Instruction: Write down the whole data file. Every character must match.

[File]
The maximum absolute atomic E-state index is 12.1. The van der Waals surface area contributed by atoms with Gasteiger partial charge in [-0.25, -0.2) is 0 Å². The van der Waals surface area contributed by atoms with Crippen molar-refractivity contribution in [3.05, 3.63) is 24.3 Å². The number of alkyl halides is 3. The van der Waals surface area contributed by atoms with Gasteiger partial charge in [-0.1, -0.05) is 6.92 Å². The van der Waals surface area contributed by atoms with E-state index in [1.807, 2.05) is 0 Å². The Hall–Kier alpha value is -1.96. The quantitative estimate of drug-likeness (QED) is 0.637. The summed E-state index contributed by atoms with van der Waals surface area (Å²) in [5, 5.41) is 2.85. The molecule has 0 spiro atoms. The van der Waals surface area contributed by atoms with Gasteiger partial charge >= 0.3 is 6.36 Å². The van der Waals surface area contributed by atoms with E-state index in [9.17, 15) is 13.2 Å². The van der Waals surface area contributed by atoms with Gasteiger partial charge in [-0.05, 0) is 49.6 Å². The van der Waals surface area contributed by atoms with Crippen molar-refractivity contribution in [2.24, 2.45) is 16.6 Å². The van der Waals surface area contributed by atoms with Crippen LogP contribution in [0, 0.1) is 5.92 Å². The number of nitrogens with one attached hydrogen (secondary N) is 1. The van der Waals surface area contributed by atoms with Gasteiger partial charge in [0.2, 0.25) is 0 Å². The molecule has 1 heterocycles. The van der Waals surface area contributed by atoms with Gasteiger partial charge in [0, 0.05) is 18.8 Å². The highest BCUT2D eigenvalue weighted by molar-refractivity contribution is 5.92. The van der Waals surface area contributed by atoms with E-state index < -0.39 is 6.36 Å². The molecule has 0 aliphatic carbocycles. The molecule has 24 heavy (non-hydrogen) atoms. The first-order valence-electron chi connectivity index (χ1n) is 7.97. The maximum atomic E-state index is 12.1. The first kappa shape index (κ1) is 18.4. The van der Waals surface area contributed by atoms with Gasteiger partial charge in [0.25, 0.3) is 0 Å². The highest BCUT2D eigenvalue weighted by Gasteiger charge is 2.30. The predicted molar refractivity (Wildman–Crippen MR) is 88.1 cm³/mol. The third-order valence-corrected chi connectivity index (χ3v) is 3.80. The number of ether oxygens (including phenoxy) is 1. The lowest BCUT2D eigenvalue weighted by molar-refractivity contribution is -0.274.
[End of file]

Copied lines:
The maximum absolute atomic E-state index is 12.1. The van der Waals surface area contributed by atoms with Gasteiger partial charge in [-0.25, -0.2) is 0 Å². The van der Waals surface area contributed by atoms with Crippen molar-refractivity contribution in [3.05, 3.63) is 24.3 Å². The number of alkyl halides is 3. The van der Waals surface area contributed by atoms with Gasteiger partial charge in [-0.1, -0.05) is 6.92 Å². The van der Waals surface area contributed by atoms with E-state index in [1.807, 2.05) is 0 Å². The Hall–Kier alpha value is -1.96. The quantitative estimate of drug-likeness (QED) is 0.637. The summed E-state index contributed by atoms with van der Waals surface area (Å²) in [5, 5.41) is 2.85. The molecule has 0 spiro atoms. The van der Waals surface area contributed by atoms with Gasteiger partial charge >= 0.3 is 6.36 Å². The van der Waals surface area contributed by atoms with E-state index in [9.17, 15) is 13.2 Å². The van der Waals surface area contributed by atoms with Gasteiger partial charge in [-0.05, 0) is 49.6 Å². The van der Waals surface area contributed by atoms with Crippen molar-refractivity contribution in [2.24, 2.45) is 16.6 Å². The van der Waals surface area contributed by atoms with Crippen LogP contribution in [0, 0.1) is 5.92 Å². The number of nitrogens with one attached hydrogen (secondary N) is 1. The van der Waals surface area contributed by atoms with Gasteiger partial charge in [0.2, 0.25) is 0 Å². The molecule has 1 heterocycles. The van der Waals surface area contributed by atoms with Gasteiger partial charge in [0, 0.05) is 18.8 Å². The highest BCUT2D eigenvalue weighted by molar-refractivity contribution is 5.92. The van der Waals surface area contributed by atoms with E-state index < -0.39 is 6.36 Å². The molecule has 0 aliphatic carbocycles. The molecule has 24 heavy (non-hydrogen) atoms. The first-order valence-electron chi connectivity index (χ1n) is 7.97. The maximum atomic E-state index is 12.1. The first kappa shape index (κ1) is 18.4. The van der Waals surface area contributed by atoms with Gasteiger partial charge in [0.25, 0.3) is 0 Å². The highest BCUT2D eigenvalue weighted by Gasteiger charge is 2.30. The predicted molar refractivity (Wildman–Crippen MR) is 88.1 cm³/mol. The third-order valence-corrected chi connectivity index (χ3v) is 3.80. The number of ether oxygens (including phenoxy) is 1. The lowest BCUT2D eigenvalue weighted by molar-refractivity contribution is -0.274.